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Alcohol, tobacco, hospitality industries look to Mboweni to ease struggles

The alcohol industry recently reported that it lost R36.3 billion in sales revenue as a result of the three lockdown-related bans.

FILE: Finance Minister Tito Mboweni delivers his Medium-Term Budget Policy Speech in Parliament on 28 October 2020 in Cape Town. Picture: GCIS

CAPE TOWN – South Africa's alcohol and tobacco industries are hoping that Finance Minister Tito Mboweni will not increase excise taxes in the coming Budget speech, following huge losses as a result of the COVID-19 lockdowns.

Industries and companies will be looking to the minister on Wednesday afternoon, hoping for further government interventions to help them turn things around.

The alcohol industry recently reported that it lost R36.3 billion in sales revenue as a result of the three lockdown-related bans.

The tobacco industry also lost millions following a five-month long ban on the sale of cigarettes and tobacco products last year.

The sale of cigarettes and alcohol were both banned at various times throughout the lockdown periods from last year until this year.

READ: South African brewers adapt to survive alcohol ban

And many in those industries will be looking to Mboweni for some kind of comfort and reassurance.

VinPro's Rico Basson said that given the dire financial state of the industry, they were hoping that the Finance minister would speak to stability and policy certainty.

“We’ve asked that excise taxation is not increased by more than 50% of CPIX. We’ve also made a number of submissions for financial assistance.”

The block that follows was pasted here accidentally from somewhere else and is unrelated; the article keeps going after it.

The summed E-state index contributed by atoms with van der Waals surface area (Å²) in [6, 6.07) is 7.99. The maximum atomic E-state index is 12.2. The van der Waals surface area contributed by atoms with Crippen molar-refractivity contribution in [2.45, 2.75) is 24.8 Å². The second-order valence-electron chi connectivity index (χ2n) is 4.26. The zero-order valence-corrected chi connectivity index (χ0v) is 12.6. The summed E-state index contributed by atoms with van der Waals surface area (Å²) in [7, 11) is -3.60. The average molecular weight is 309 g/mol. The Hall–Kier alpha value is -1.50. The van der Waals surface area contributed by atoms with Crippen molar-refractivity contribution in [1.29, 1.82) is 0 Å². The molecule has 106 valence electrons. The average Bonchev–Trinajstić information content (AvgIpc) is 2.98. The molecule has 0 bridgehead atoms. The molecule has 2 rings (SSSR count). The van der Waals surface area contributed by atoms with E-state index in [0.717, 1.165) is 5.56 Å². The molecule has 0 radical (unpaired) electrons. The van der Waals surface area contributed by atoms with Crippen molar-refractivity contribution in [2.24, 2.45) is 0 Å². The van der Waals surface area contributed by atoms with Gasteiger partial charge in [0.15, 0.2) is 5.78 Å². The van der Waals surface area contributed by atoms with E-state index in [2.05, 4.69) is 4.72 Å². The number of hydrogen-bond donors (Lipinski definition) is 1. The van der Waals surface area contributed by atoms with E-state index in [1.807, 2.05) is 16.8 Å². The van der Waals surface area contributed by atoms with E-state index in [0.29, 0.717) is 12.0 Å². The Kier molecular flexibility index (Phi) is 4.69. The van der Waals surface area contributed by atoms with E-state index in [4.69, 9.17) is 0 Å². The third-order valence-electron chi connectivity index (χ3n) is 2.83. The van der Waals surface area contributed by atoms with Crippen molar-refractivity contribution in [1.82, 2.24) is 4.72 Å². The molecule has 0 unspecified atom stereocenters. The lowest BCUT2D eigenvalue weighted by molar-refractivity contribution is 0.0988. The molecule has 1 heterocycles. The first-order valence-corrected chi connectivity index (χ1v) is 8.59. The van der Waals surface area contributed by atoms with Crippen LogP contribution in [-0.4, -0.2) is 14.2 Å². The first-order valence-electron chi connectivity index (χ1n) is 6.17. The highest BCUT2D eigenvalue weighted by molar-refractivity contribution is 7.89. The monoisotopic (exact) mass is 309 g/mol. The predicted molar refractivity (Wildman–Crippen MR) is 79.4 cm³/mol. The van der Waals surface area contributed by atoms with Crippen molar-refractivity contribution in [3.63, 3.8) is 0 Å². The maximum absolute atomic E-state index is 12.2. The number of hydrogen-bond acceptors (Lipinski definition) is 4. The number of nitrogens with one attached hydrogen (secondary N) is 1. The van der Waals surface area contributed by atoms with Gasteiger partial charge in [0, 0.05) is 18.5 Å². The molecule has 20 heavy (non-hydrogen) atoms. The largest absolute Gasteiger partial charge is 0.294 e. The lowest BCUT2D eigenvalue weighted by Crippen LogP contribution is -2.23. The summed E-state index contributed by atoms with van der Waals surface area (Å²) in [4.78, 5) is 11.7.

Basson is also hoping to see the agricultural master plan being fast-tracked so investment in dam and irrigation infrastructure would be rapidly addressed.

The South Africa Tobacco Transformation Alliance said that the sector was also struggling.

Spokesperson Zachariah Motsumi said that they would be keeping an eye out for news on excise taxes.

“A 0% increase will definitely help us to recover throughout these difficult times that we’ve been going though. But some of our farmers are out of business, even the manufacturers are struggling.”

READ: SAB heads to court in ‘last resort to protect livelihoods’ over alcohol ban

And now almost a year into the COVID-19 pandemic, the true economic devastation brought on by global slowdowns and local lockdowns is becoming ever more apparent.

SA's restaurant and tourism sectors took a huge knock during the pandemic as they were unable to operate as per normal.

Restaurants Association of South Africa CEO Wendy Alberts said that the pandemic had a huge financial impact on the sector.

Alberts said it was critical that provision be made to rebuild the industry and hoped that there would be some positive news in the Finance minister's Budget.

“Hence [we’re asking for] the banks to relax their lending criteria to be able to bring some cash flow into businesses and the beneficial interest rate. So, we’re not in a position to pay the high leverage interest rate and we certainly hope they’ll look at all these elements.”

Tourism has also been hard hit, with borders closed for large chunks of last year and the new variant setting back hopes of a quick rebound.

South African Tourism CEO, Sisa Ntshona, said that the crucial thing to get right at this stage was the vaccine programme.

He said this would give confidence to tourists and to get more people to travel, which would help with payments and creating jobs.

“The sector itself has not had a direct income and that’s got a direct consequence on jobs. Hotels are not opening up and hotels are closing. An effective vaccine rollout programme just spells confidence in the destination that is South Africa.”

Tourism contributes 8% to the country's GDP and supports 1.5 million jobs.

Mboweni will deliver this year's budget in Parliament on Wednesday afternoon.

WATCH: Lockdown adjusted: Church gatherings permitted; alcohol sales ban lifted

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